Jane Wilson, VMware
November 1, 2019

It’s always frustrating to hear about our deliverables, “The documentation is bad.” Beyond the fact that it’s negative, that simple statement is not actionable. There are no specifics about what part of the documentation is “bad,” much less what’s wrong with it or what “bad” means. Follow-up questions might lead to a little more detail: “I just hear it’s bad,” or “A customer told me it’s bad.” Obviously, this is not helpful in trying to address, much less fix, the problem.

If we keep pressing for more specifics, something that could be actionable, the original “doc is bad” comment could lead anywhere. It could be that customers are not finding the information they need, so we know we should look at findability, organization, and SEO. Perhaps the specific use case the user needs is not clearly defined in the documentation. Or maybe the feedback is misdirected – it could be a problem with content that our team does not own (in our case, VMware offers knowledge bases and white papers owned by support and tech marketing), so in this case we need to pass along the feedback and work to create better consistency across all customer-facing content. Sometimes, the problem may not be with the content at all. It could be that a customer is dealing with a difficult custom installation or a less-than-optimal interface, and the documentation becomes a catch-all for an all-around bad customer experience.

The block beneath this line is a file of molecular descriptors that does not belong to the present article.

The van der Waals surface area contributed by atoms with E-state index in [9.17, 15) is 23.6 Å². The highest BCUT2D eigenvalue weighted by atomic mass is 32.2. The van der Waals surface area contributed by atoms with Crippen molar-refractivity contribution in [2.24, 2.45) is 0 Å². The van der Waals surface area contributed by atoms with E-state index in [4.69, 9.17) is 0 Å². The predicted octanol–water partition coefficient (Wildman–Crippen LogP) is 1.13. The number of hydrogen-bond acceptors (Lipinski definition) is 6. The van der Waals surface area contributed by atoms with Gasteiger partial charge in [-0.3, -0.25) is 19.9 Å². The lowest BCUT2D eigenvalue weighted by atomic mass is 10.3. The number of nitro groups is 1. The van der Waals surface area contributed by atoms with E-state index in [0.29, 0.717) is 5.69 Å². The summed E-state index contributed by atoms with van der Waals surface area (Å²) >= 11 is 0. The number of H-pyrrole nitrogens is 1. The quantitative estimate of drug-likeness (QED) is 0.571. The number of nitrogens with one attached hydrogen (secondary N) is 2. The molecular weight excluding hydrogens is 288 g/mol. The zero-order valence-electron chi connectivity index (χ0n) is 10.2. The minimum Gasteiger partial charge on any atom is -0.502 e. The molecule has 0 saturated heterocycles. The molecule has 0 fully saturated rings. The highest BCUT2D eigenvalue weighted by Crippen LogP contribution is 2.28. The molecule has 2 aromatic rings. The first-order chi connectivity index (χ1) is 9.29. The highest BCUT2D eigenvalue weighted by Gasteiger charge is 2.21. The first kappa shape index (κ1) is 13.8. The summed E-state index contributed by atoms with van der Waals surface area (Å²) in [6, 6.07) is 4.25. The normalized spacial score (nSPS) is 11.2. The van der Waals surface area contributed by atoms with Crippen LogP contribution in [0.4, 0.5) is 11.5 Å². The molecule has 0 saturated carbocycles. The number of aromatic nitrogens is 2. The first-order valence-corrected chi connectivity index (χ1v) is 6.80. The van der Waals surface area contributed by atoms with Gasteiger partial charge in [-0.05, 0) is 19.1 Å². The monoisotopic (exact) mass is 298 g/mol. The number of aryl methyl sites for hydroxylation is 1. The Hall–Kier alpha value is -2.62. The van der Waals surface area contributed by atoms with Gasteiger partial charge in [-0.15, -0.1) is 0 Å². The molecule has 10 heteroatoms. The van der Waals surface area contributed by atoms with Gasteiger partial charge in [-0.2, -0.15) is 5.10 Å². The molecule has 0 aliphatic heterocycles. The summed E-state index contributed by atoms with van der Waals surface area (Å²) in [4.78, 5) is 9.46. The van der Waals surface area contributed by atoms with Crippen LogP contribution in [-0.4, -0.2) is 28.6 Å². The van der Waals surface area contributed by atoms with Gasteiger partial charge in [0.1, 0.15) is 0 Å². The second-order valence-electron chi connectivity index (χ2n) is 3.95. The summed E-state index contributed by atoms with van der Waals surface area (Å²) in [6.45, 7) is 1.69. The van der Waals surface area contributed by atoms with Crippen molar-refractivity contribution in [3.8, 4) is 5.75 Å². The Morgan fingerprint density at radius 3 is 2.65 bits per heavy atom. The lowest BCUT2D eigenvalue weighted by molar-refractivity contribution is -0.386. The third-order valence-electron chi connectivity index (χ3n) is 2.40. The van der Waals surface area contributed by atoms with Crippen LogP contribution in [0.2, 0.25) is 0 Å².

Sometimes, though, the problem is with our documentation product. We can’t, and we shouldn’t ignore the feedback. If there is a problem we need to identify it and address it. A big part of being able to do that is that we also need to own the definition of what quality looks like for our content.

To address this problem, the Information Experience team at VMware took on the task of defining quality for our documentation. We began a campaign in 2019 to look at different aspects of quality and how we address those within our team. At VMware, we often turn to the Flawless Execution methodology to manage changing a process or to develop a new paradigm, especially when it comes to matters of managing processes and performance.

For the quality campaign, it’s been a strong team effort, with a big commitment from the team. We identified fourteen missions that are meant to define quality standards at VMware. Across these fourteen missions, we have approximately 140 participant roles. For a team of around one hundred writers and managers, that means some of our team members are dedicating the time to work on multiple missions simultaneously to help with this undertaking.